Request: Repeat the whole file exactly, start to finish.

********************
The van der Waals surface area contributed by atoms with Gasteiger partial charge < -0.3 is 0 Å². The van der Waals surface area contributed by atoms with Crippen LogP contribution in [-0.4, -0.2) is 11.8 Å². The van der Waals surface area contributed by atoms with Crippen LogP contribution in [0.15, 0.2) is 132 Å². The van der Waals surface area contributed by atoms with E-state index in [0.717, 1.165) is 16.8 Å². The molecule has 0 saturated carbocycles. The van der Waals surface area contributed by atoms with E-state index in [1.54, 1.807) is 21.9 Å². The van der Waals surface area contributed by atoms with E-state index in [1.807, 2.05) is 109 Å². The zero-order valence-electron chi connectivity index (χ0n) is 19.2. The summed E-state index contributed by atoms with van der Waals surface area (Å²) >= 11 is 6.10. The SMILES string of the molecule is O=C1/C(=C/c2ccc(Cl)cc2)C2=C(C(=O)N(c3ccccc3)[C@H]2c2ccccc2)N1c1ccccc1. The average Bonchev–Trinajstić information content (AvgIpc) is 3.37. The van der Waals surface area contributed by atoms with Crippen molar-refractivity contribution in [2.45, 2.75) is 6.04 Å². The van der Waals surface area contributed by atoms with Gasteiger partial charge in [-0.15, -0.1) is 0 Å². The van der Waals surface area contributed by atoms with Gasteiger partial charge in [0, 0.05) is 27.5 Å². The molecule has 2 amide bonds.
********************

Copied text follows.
The van der Waals surface area contributed by atoms with Gasteiger partial charge < -0.3 is 0 Å². The van der Waals surface area contributed by atoms with Crippen LogP contribution in [-0.4, -0.2) is 11.8 Å². The van der Waals surface area contributed by atoms with Crippen LogP contribution in [0.15, 0.2) is 132 Å². The van der Waals surface area contributed by atoms with E-state index in [0.717, 1.165) is 16.8 Å². The molecule has 0 saturated carbocycles. The van der Waals surface area contributed by atoms with E-state index in [1.54, 1.807) is 21.9 Å². The van der Waals surface area contributed by atoms with E-state index in [1.807, 2.05) is 109 Å². The zero-order valence-electron chi connectivity index (χ0n) is 19.2. The summed E-state index contributed by atoms with van der Waals surface area (Å²) >= 11 is 6.10. The SMILES string of the molecule is O=C1/C(=C/c2ccc(Cl)cc2)C2=C(C(=O)N(c3ccccc3)[C@H]2c2ccccc2)N1c1ccccc1. The average Bonchev–Trinajstić information content (AvgIpc) is 3.37. The van der Waals surface area contributed by atoms with Crippen molar-refractivity contribution in [2.45, 2.75) is 6.04 Å². The van der Waals surface area contributed by atoms with Gasteiger partial charge in [-0.15, -0.1) is 0 Å². The van der Waals surface area contributed by atoms with Gasteiger partial charge in [0, 0.05) is 27.5 Å². The molecule has 2 amide bonds.